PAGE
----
Today in Jeonju I went to “rail bike” (biking on some old rail tracks that are no longer used) with my friend. The first part was smooth sailing; we got the tickets, bought some iced drinks to bring along due to the heat, got instructions from the first 아저씨 who wished us a nice trip, and off we went. It was really enjoyable. We enjoyed the view, took pictures of the surroundings and each other, and we even got a wave from a train driver who drove by on the tracks parallel to this old rail road. Very peaceful and fun.
At the point where the bike had to turn around, things took a bit of a sour turn for a moment, though. The 아저씨 who handled the platform for turning the cart around immediately noticed my foreign appearance and asked if I was from Australia. When I replied that I’m from Denmark he suddenly name-dropped some historical person. I did recognise the name (from a street name at home), but when he got into some long-winded Korean explanation about trees and seemed to expect some sort of contribution from me, my confusion showed. My friend very helpfully interjected in English that he was famous for planting many trees. Still no bells were ringing.
That actually got him quite angry, and he asked me how I could even dare to call myself a Dane if I didn’t know this. After a couple of minutes of him ranting where I understood less and less, and didn’t necessarily want to understand everything either, I tried to tune him out and just wait for the okay for us to go back. At this point he asked me in English “you understand?!” and then started complaining to my friend in Korean that he thought it was rather strange that someone claiming to be Danish did not know about this particular person.
I was honestly a bit shocked even if my friend told me that he was rude and to just put it behind me. Afterwards I was therefore compelled to check online to find out what the whole thing was about. He was a 19th century engineer whose legacy is soil improvement and planting of heaths and forests in Jutland (the Danish peninsula) following the Danish defeat and loss of Schleswig and Holstein in 1864.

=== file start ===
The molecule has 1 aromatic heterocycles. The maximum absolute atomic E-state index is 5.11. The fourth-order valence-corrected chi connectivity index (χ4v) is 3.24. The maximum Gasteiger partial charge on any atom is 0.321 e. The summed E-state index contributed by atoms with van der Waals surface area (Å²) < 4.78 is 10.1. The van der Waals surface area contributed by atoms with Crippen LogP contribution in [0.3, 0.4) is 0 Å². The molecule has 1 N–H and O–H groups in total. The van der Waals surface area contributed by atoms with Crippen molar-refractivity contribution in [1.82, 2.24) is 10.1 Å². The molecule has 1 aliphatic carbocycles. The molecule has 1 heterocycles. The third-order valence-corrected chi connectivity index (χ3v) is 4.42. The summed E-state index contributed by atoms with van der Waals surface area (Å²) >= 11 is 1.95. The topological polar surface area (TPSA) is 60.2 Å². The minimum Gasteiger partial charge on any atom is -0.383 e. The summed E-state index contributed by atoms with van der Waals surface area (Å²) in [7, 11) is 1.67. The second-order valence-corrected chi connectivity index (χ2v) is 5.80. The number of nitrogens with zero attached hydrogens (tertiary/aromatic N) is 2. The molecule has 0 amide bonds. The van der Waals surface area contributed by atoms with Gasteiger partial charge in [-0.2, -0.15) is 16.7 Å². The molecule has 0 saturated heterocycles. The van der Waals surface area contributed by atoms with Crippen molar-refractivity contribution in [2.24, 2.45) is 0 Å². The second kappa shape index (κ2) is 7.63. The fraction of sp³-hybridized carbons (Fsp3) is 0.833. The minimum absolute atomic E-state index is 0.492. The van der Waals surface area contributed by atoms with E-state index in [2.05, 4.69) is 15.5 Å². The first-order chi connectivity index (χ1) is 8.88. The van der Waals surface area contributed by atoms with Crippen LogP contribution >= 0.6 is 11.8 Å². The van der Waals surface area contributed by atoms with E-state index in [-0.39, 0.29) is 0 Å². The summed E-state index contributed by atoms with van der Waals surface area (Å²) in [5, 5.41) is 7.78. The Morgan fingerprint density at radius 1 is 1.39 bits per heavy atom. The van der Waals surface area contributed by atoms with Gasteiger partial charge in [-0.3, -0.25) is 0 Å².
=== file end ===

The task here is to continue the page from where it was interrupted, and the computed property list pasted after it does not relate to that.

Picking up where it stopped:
It is entirely possible that he was mentioned in some history book while I was middle school or so, but I simply missed it due to attending ballet school. During my time in ballet school, rehearsals for performances always overruled attending the academically oriented school, which cost me a whole year of school attendance spread out over three academic years from 5th through 7th grade until I moved back to a regular school, taking ballet exams on the side instead. As this meant that I couldn’t just redo one year to compensate for lost time, I had to catch up on on the side as I prepared for high school. While I did earnestly try to read up on things after going back to regular school and actually did well in history both in middle school and high school, maybe this poor engineer simply slipped away unnoticed.
It’s the first time ever I’ve been called out on not knowing something from Danish history – and in such a stern way. I didn’t sit there totally clueless about the Danish equivalent of 이순신, though, so his reaction was a little overwhelming. Let me just say that I would have handled it somewhat differently if I had been in his shoes.